- You should use a lifting belt for deadlifts and squats:
- Engages the core stability muscles properly
- Keeps the spine in a safe position
- May allow you to rack up a few extra pounds on the barbell
- Increases confidence whilst squatting
- Remember, the powerlifting belt is NOT compulsory but can certainly be an asset to your squats, deadlifts, and other heavy compound movements.
The pursuit of finding the perfect training accessory in 2023 continues.
Now you may see some people in the gym with a belt on and you’re curious. Should you wear a belt for squats and deadlifts?
The powerlifting belt is a crucial lifting accessory, even though it is often misunderstood for what it can and can’t do.
This lifting belt is utilized by a variety of health and fitness enthusiasts, from recreational lifters to elite powerlifters.
The powerlifting belt is key in maximizing performance in the safest way possible. That being said, the powerlifting belt should only be employed under certain circumstances.
Within this article, I have covered how the powerlifting belt can help with squats and deadlifts, what does it not do? How and when to use it, and if its necessary for your training regimen.
How Lifting Belts Can Help You with Squats and Deadlifts
I have highlighted two main reasons why you may want to consider the powerlifting belt. As a beginner lifter moving towards intermediate levels, these reasons are critical in your decision.
Ensuring Spinal Neutrality
We should NEVER undervalue the use of a powerlifting belt while performing brutal compound lifts like the squat and deadlift. During such load-bearing exercises, a great deal of stress is placed on the body, especially the spine.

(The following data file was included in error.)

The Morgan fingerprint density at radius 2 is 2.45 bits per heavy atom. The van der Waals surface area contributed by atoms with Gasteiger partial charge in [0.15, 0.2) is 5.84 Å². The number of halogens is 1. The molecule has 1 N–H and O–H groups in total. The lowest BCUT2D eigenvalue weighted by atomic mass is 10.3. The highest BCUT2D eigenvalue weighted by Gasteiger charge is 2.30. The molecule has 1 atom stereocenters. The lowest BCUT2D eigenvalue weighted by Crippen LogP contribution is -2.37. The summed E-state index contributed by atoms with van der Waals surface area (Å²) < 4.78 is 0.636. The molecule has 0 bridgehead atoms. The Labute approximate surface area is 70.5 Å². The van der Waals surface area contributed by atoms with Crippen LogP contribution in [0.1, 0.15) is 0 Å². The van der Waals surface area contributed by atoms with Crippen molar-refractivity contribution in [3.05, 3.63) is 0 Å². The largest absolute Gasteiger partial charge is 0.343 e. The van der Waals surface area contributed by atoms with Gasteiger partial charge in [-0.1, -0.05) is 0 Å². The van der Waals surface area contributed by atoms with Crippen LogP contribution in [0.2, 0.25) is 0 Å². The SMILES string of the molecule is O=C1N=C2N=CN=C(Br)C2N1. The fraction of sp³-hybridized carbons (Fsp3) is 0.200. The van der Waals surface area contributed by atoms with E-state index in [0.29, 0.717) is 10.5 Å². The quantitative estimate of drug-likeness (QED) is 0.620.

The powerlifting belt help in stabilizing the core stability muscles and maintaining a neutral spine throughout an exercise.
So what happens if we don’t brace the core? If we don’t prioritize bracing our core during exercises like the squat, there is an increased risk of spinal curvature, which can damage tissues surrounding the spine.
A survey study found that 90% (85/94) of experienced lifters used the powerlifting belt to prevent spinal injuries.
Maximize Lifting Performance
It should come as no surprise that you will be able to lift more weights by bracing tightly and maintaining proper movement mechanics. Let’s say that you were unable to maintain good core stability and your spine curved at the spine just for a second. As a result, your squat will lose energy and chances are you could fail the lift, or at worst injure yourself.
For example, let’s use the analogy that you are performing a 5RM Barbell Squat. You get close to the bottom of the squat position and your core isn’t braced.
As a result, your spine begins to cave in. You lose your stability and lose all that eccentric energy. Drop the weight and you have failed the lift.
I don’t mean to scare you, but this is the reality and we see it happen in the gym all the time.
A study by Zink et al.(2) found that lifters who used a powerlifting belt were able to perform the barbell squat at 90% intensity.
The lifters were able to induce a 3-5% greater velocity, thus enabling them to perform more reps. In the long term, this outcome can modify strength and hypertrophy (muscle mass).
What does the Powerlifting Belt NOT Do?
On the opposite side of the spectrum, there are many lifters who overestimate the usefulness of the powerlifting belt. I have mentioned two variables below that are commonly believed in the mainstream lifting scene, but are not fully accurate.
Guarantee Injury Prevention
Although a powerlifting belt can reduce the risk of spinal injuries, there are no guarantees. So, don’t make any sudden changes to your major compound lifts from overconfidence. You should always observe all of the key lifting points such as:
- Bracing the core
- Maintaining a neutral spine position
- Maintaining proper form
- Breathing throughout the exercise
- Do NOT increase weight drastically
Reduce Waist Size
Contrary to common belief, the powerlifting belt does not change waist size. The size of your midsection entirely depends on hip bone positioning and body fat levels.
You can change your waist with a fat loss program but there are limitations. Being able to control your core is a whole different rant and can be modified via core stability exercises.
At What Weight Should I Use a Belt For Squats?